With a rash of industries losing substantial value in an unforgiving second-quarter earnings season, investors are scrambling to find any winners left in the market.
It’s been a Sisyphean task.
The benchmark S&P 500 index is up only a little over 1% year-to-date, and is down more than 2% from its May record high. A much-needed reprieve, fortunately, comes in the form of home improvement stocks such as Home Depot (HD) and Lowe’s (LOW).
While home improvement certainly isn’t sexy, nor is it wildly profitable like the highflying biotech industry, it rarely exhibits the volatility of unbridled bullishness.
This is evident by the fact that over the past 15 years, on a month-over-month performance average, home improvement stocks have consistently beaten the S&P 500.
In particular, home furnishings juggernaut Home Depot has outperformed the S&P 500 11 times in the past 15 years, while HD’s primary competitor Lowe’s (LOW) has bested the benchmark 10 times.
Cumulative strength for the three are also vastly different. Since 2000, HD maintains a monthly performance average of 0.76%, while LOW is up at 1.24%. On the other hand, the S&P index can only muster 0.28%.
The question on most investors’ minds, however, is whether HD and LOW can repeat their respective exploits from last year. In 2014, Home Depot stock shot up nearly 31%, an impressive showpiece bested by its rival, as Lowe’s stock turned in at nearly 42%.
But this year, the collective momentum has slowed. Home Depot stock is off a bit, but still maintaining a respectable pace at 13% year-to-date, while Lowe’s stock suddenly got volatile in April, and is currently up only 4.7%.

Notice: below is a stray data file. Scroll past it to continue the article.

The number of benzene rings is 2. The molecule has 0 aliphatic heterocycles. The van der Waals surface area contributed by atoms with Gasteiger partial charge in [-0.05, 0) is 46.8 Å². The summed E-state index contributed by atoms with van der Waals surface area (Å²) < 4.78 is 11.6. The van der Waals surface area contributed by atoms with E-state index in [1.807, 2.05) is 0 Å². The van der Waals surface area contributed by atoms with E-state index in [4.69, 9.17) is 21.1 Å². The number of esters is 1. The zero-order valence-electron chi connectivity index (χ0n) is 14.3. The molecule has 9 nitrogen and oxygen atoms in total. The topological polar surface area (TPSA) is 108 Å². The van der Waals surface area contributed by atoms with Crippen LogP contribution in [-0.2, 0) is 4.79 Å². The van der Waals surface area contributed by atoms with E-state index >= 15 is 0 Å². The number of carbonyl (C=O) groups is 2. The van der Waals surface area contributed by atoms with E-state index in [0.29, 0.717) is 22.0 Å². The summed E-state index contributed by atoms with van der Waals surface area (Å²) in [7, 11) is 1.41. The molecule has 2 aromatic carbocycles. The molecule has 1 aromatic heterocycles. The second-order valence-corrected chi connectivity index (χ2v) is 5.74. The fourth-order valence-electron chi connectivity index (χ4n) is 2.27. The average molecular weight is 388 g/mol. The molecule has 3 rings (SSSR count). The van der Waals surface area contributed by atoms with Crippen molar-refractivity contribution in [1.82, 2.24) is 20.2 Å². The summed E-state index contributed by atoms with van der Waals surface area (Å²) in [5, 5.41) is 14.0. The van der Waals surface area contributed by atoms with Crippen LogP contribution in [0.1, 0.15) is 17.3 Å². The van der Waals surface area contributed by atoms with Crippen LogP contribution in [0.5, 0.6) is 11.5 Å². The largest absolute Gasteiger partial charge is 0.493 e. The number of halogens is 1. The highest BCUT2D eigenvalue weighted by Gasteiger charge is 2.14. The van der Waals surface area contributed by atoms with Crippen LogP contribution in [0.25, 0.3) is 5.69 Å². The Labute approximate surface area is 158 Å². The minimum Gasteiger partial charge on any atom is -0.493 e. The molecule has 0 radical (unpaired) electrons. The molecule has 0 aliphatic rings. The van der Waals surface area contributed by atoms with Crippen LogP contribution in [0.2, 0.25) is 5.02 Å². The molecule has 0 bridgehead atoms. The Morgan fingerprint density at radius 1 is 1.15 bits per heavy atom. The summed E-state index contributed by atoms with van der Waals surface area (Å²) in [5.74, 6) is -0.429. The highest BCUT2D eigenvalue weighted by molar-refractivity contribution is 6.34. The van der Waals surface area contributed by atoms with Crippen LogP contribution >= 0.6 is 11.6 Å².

Concerns of economic weakness (personified in reduced consumer confidence for July 2015) have yet to filter down to home improvement stocks. Both HD and LOW have recorded consistent top-line growth, and their respective current-year revenues are up an average of about 8% against results from the past two years.
The main difference between the two is that Home Depot has kept better control of its business and administrative expenses than Lowe’s, giving HD higher efficiency in its books.
Additionally, Longbow Research analysts are bullish on the two, citing a ramp-up in demand in June and July as likely factors to overcome initial weakness for the second quarter. Factor in a probable increase in sales of high-dollar items and growth in foot traffic, and the idea that HD and LOW can at least meet their earnings expectations is fairly sound.
In recent trades, however, historical earnings performance has been mixed, something that the management teams for the Depot and Lowe’s will eagerly correct. In the last five earnings reports, both HD and LOW registered three beats and two misses against Wall Street consensus.
The market, however, has been more forgiving in that time frame, with Lowe’s and Home Depot stock rising up an average of 1.76% a month following earnings release. And since Q1 FY2013, the month following earnings netted HD and LOW average returns of 2.44%, demonstrating investor confidence toward these marquee names.
All in all, the broad retail sector has been very ugly, but fundamental stability and consistent revenue growth should continue to serve Home Depot and Lowe’s stock holders well into the future.
As of this writing, Josh Enomoto did not hold a position in any of the aforementioned securities.